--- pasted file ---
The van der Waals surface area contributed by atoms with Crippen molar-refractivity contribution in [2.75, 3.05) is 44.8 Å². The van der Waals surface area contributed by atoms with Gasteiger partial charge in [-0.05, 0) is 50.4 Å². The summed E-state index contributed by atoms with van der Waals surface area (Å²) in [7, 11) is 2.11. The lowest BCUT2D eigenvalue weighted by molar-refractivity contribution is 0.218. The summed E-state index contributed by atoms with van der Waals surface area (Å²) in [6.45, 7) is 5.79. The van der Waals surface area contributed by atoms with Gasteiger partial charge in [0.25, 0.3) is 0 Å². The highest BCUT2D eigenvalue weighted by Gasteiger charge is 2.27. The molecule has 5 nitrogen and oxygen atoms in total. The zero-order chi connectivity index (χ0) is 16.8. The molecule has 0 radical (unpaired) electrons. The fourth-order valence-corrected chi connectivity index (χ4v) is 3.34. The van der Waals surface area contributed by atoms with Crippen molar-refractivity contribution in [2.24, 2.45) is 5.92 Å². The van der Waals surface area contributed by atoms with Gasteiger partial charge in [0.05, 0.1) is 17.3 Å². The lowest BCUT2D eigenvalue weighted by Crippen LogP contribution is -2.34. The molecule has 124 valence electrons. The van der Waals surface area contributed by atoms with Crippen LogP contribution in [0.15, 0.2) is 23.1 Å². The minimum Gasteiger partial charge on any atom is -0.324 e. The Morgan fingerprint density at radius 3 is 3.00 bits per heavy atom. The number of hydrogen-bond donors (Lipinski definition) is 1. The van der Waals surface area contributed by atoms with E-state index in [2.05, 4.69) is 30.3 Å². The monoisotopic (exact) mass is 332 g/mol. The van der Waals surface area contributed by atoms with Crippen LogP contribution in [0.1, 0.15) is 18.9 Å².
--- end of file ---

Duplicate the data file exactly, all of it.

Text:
The van der Waals surface area contributed by atoms with Crippen molar-refractivity contribution in [2.75, 3.05) is 44.8 Å². The van der Waals surface area contributed by atoms with Gasteiger partial charge in [-0.05, 0) is 50.4 Å². The summed E-state index contributed by atoms with van der Waals surface area (Å²) in [7, 11) is 2.11. The lowest BCUT2D eigenvalue weighted by molar-refractivity contribution is 0.218. The summed E-state index contributed by atoms with van der Waals surface area (Å²) in [6.45, 7) is 5.79. The van der Waals surface area contributed by atoms with Gasteiger partial charge in [0.25, 0.3) is 0 Å². The highest BCUT2D eigenvalue weighted by Gasteiger charge is 2.27. The molecule has 5 nitrogen and oxygen atoms in total. The zero-order chi connectivity index (χ0) is 16.8. The molecule has 0 radical (unpaired) electrons. The fourth-order valence-corrected chi connectivity index (χ4v) is 3.34. The van der Waals surface area contributed by atoms with Crippen molar-refractivity contribution in [2.24, 2.45) is 5.92 Å². The van der Waals surface area contributed by atoms with Gasteiger partial charge in [0.05, 0.1) is 17.3 Å². The lowest BCUT2D eigenvalue weighted by Crippen LogP contribution is -2.34. The molecule has 124 valence electrons. The van der Waals surface area contributed by atoms with Crippen LogP contribution in [0.15, 0.2) is 23.1 Å². The minimum Gasteiger partial charge on any atom is -0.324 e. The Morgan fingerprint density at radius 3 is 3.00 bits per heavy atom. The number of hydrogen-bond donors (Lipinski definition) is 1. The van der Waals surface area contributed by atoms with E-state index in [2.05, 4.69) is 30.3 Å². The monoisotopic (exact) mass is 332 g/mol. The van der Waals surface area contributed by atoms with Crippen LogP contribution in [0.1, 0.15) is 18.9 Å².